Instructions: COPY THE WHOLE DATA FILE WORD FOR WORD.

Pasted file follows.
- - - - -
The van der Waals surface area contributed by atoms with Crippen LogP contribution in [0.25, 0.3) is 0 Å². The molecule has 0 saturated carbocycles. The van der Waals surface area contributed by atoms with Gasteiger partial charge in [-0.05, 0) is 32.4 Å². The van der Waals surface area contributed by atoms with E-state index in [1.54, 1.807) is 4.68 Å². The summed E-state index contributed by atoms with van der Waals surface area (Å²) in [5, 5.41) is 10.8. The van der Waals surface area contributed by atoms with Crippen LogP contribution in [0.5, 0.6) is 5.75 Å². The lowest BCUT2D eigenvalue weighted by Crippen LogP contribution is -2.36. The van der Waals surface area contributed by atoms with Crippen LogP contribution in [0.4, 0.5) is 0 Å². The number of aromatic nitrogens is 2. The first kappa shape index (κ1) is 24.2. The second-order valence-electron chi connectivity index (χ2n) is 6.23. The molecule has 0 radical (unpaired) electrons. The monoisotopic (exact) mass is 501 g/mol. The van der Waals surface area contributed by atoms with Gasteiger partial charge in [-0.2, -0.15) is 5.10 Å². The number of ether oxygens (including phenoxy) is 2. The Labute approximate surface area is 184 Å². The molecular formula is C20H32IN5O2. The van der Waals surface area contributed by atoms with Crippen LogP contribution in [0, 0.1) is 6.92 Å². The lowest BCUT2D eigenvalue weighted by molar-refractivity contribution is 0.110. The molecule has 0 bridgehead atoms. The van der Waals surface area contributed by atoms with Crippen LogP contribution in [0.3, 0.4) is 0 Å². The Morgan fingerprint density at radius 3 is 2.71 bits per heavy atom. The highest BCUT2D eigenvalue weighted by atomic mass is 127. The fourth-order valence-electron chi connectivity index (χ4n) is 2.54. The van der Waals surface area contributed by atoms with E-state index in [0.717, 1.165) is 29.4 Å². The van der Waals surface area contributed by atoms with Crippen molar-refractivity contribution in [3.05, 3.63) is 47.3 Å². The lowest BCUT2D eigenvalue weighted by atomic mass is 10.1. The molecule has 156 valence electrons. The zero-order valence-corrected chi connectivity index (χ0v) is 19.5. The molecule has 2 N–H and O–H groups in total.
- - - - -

The van der Waals surface area contributed by atoms with Crippen LogP contribution in [0.25, 0.3) is 0 Å². The molecule has 0 saturated carbocycles. The van der Waals surface area contributed by atoms with Gasteiger partial charge in [-0.05, 0) is 32.4 Å². The van der Waals surface area contributed by atoms with E-state index in [1.54, 1.807) is 4.68 Å². The summed E-state index contributed by atoms with van der Waals surface area (Å²) in [5, 5.41) is 10.8. The van der Waals surface area contributed by atoms with Crippen LogP contribution in [0.5, 0.6) is 5.75 Å². The lowest BCUT2D eigenvalue weighted by Crippen LogP contribution is -2.36. The van der Waals surface area contributed by atoms with Crippen LogP contribution in [0.4, 0.5) is 0 Å². The number of aromatic nitrogens is 2. The first kappa shape index (κ1) is 24.2. The second-order valence-electron chi connectivity index (χ2n) is 6.23. The molecule has 0 radical (unpaired) electrons. The monoisotopic (exact) mass is 501 g/mol. The van der Waals surface area contributed by atoms with Gasteiger partial charge in [-0.2, -0.15) is 5.10 Å². The number of ether oxygens (including phenoxy) is 2. The Labute approximate surface area is 184 Å². The molecular formula is C20H32IN5O2. The van der Waals surface area contributed by atoms with Crippen LogP contribution in [0, 0.1) is 6.92 Å². The lowest BCUT2D eigenvalue weighted by molar-refractivity contribution is 0.110. The molecule has 0 bridgehead atoms. The van der Waals surface area contributed by atoms with Crippen LogP contribution in [0.3, 0.4) is 0 Å². The Morgan fingerprint density at radius 3 is 2.71 bits per heavy atom. The highest BCUT2D eigenvalue weighted by atomic mass is 127. The fourth-order valence-electron chi connectivity index (χ4n) is 2.54. The van der Waals surface area contributed by atoms with E-state index in [0.717, 1.165) is 29.4 Å². The van der Waals surface area contributed by atoms with Crippen molar-refractivity contribution in [3.05, 3.63) is 47.3 Å². The lowest BCUT2D eigenvalue weighted by atomic mass is 10.1. The molecule has 156 valence electrons. The zero-order valence-corrected chi connectivity index (χ0v) is 19.5. The molecule has 2 N–H and O–H groups in total.